I have a wonderful friend named Nancy, whom I have known for only a little over a year now. She and I have a lot of fun together. I'm glad that our religious differences don't play a part in our relationship. She is a very strong Christian, and also one of the most intelligent people I have met. I enjoy talking with her about the Bible and she even let me borrow her student guide to reading it. I laughed at how the book says that there is a certain way one should read the Bible, and that you can actually read it wrong. However, I am appreciative that she shares her life with me. She realizes that I will not change my position on the God argument until evidence is brought forth, and she understands. We each have a different definition of proof. I don't mind that faith is all she says she needs. Although I personally believe that faith is only wishful thinking, it is fine as long as it doesn't affect your life or another's life in a bad way. I am so happy to have a friend like her.

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Comment by J-Lyn on January 24, 2011 at 9:09am
Wow, I appreciate all of your feedback.
Comment by MCT on January 23, 2011 at 10:25pm

I agree with all the comments on this page. My two cents follows.

Proof is the reduction of a concept to perceptual evidence by means of logic. There is no other definition.

I believe your friend is doing a couple bad things by having faith. She is denying her true moral compass, reason, and therefore orienting her attention away from reality, doing only slightly better than interpreting the pattern of tossed chicken bones, when it comes to questions of morality. That may be an exaggeration, I'm sure she has plenty of command of logic and reason to live a happy life, but condoning, teaching your children and celebrating sacrifice, death, the after-life, God and faith over reason makes those who fall for it less morally focussed and therefore less happy than they would be if they used their brain all the time. Not to mention the effect it has on society and culture when millions believe.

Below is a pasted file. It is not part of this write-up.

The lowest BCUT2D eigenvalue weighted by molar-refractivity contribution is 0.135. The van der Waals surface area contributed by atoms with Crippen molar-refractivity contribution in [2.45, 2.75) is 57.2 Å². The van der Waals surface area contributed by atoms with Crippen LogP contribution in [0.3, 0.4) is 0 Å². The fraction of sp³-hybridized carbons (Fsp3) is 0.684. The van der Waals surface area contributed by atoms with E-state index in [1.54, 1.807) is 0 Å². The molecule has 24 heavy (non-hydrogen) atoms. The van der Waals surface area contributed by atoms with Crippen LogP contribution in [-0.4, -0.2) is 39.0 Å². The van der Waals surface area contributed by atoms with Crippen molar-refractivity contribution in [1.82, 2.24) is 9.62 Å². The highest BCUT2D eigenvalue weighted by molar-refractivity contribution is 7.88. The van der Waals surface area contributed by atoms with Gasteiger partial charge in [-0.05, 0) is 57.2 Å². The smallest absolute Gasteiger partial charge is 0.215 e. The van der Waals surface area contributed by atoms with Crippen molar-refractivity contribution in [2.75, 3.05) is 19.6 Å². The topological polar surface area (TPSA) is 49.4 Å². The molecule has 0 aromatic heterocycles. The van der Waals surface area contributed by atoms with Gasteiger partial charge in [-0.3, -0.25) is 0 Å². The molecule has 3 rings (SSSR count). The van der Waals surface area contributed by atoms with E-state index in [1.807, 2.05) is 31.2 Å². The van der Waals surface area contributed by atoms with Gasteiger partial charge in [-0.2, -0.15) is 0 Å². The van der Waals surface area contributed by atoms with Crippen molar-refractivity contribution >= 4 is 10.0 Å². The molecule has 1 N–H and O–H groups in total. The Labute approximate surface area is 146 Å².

Intelligence often is not used well in regards to a person as a whole. One might be a great mathematician, but read poorly. One might be a physicist and because she learned her first few thousand concepts dependent heavily on the idea that God created everything, she is intensely predisposed to have a negative emotional response to updating her world view and rearranging a large number of her conceptual definitions. This results in her denial of reality and subsequent irrationality. It makes it even more frustrating when theist friends are otherwise intelligent.

I can't even deal with these people anymore, but isolating yourself from believers will leave you pretty lonely. I do it constantly! We all need friends, right? But people should know and not be able to get away with idiocy in public affairs like government. So, I guess we just tolerate the willfully ignorant and pick our battles and try to stand up for reason when and how it will have the most positive effect and least detriment. 

Comment by Steve on January 23, 2011 at 6:57pm

If I cut out all the people of faith whose company I enjoy my life would get pretty empty quick.

You don't spread the good news of Atheism by segregating yourself. I enjoy having the opportunity to plant seeds that may someday take hold.  There are arguments and points of view that most of these folks never hear. If they never hear them they don't get a chance to give them consideration.  We all compartmentalize to a degree. Sometimes you have to in order to deal with situations as they arise.

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